In Shakespeare Heaven 2007

Globe Theatre, 312 Main St, Palmerston North

23/04/2007 - 24/04/2007

Production Details

Inspired by William Shakespeare
Director: Trygve Wakenshaw
Producer: Richard Green


The Ugly Shakespeare Company is now on the 2007 National Tour of New Zealand.

This tour involves two productions, a junior show and a senior show.

Once again the USC’s outlandishly funny and unique style comedy is used to present two of the Bard’s works, The Tempest and King Lear. These two plays have come up time and time again in requests from you for the plays that you want us to choose.

King Lear is aimed at the senior school, with more of a text-based focus. It still includes the fast paced and irreverent style that the USC is famous for. Three energetic and frantic actors take the audience on a journey through this incredible tragedy.

The Tempest is used as an introduction to Shakespeare for the younger audience (yrs 7-9) or can be used as a show for the whole school at once. Less text based and more a guide to some of the devices and styles of Elizabethan theatre, The Tempest allows audiences to enjoy Shakespeare and live theatre on their own terms in their own environment.

Both plays are offered for all schools. Each runs between 45 – 50 minutes duration. There is time afterwards for the actors to answer questions from the audience. This is very popular with students and teachers alike.

Workshops are once again being offered to students with a maximum of 25 in the class. These are practical workshops rather than text based. Once again we offer free workshops if a certain number of students attend (see pricing). It is policy that workshops occur after a performance as often the two are linked.

Community Performances for your school or community are also available. This is an opportunity to provide live, professional New Zealand theatre to your community. It can also be used as a fundraiser if you wish. Fees for these are negotiable. You must have a school show if you wish to have a community show.

Brad McCormick
Aaron Cortesi
Tama Jarman

Theatre ,

Mischievous mutilation of the Bard

Review by Richard Mays 03rd May 2007

"For what we are about to do to your plays, forgive us."

After this short petition, a solemn, reverent evening to mark the Bard’s 443rd birthday, this was never going to be. For the last 12 years, the Auckland-based Ugly Shakespearos, brainchild of former Palmerston North performer Richard Green, have been unhinging, rehashing, and rearranging the Bard in their own mirror-shattering image.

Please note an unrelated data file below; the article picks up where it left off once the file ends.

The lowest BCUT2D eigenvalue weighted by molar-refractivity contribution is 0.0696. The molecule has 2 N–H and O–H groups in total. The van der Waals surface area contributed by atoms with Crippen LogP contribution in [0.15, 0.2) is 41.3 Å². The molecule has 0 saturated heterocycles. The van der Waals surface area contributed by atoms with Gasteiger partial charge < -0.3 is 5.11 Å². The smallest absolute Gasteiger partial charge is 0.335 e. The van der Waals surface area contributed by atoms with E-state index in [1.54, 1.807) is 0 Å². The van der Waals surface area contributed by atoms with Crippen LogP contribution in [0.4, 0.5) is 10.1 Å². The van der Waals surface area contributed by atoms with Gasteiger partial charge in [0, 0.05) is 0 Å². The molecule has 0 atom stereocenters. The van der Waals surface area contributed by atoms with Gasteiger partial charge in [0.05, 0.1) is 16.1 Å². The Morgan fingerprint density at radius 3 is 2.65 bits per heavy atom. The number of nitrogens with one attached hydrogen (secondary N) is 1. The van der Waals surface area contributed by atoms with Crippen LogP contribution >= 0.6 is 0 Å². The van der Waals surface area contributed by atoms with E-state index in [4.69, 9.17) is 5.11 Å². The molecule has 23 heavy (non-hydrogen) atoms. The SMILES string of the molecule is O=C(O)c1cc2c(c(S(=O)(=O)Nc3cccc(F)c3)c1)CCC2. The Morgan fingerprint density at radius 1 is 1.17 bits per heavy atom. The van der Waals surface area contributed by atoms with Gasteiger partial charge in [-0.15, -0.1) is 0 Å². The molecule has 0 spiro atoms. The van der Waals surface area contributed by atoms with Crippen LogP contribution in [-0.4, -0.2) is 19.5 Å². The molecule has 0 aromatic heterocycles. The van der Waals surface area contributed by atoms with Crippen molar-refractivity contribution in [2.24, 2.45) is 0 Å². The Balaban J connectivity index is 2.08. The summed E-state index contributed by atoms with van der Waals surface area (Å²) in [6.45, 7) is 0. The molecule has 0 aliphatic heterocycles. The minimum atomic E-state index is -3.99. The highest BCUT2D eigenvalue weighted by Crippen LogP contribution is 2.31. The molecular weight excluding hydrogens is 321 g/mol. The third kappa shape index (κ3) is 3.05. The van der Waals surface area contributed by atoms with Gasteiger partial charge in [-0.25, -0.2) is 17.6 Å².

Aimed primarily at teens, some 35,000 secondary students a year are perverted by these professional farce-paced action-packed and sublimely silly introductions to something vaguely approximating the gist of Shakespeare’s plays. The results speak for themselves. Audiences start giving a hoot about Shakespearean dramas, or at least, the short-cut revue versions.

Director Trygve Wakenshaw’s condensed take on The Tempest has Ariel performed by an aerial, confuses Caliban with Taleban, mixes Shakespearean language with hip-hop, celeb-speak and teenage jargon, throws in some commedia dell arte, Star Wars, Lord of the Rings, puppetry, mime and a break dance. The Bard was definitely spotted in there somewhere.

King Lear as reinterpreted by Green, owes plenty to the Goon Show, Monty Python and Fawlty Towers, with the Duke of Albany as an Elvis impersonator, Edgar as nongish hick, and believe it or not every so often, there’s some Shakespeare. This superb piss-take of the great tragedy is capped with a series of manufactured out-takes and bloopers from the rehearsals.

The three performers, Brad McCormick, Aaron Cortesi and Tama Jarman turn these maverick 45-minute de-compositions of the Bard into zany mini-masterpieces. Displaying superb comedic confidence and character control, great facial expressions and timing, they revel in the cartoonish physicality, frenetic role interchanges, and rapid-fire dialogue, to emerge breathlessly but triumphantly, intact. Cortesi doubling as a gormless Lear and super-fiendish Edmund, takes the cake – just, in the most coherent of the two extended skits.

Somehow, Shakespeare still manages to survive this funny, affectionate off-the-wall mangling. Happy birthday, Bill.  
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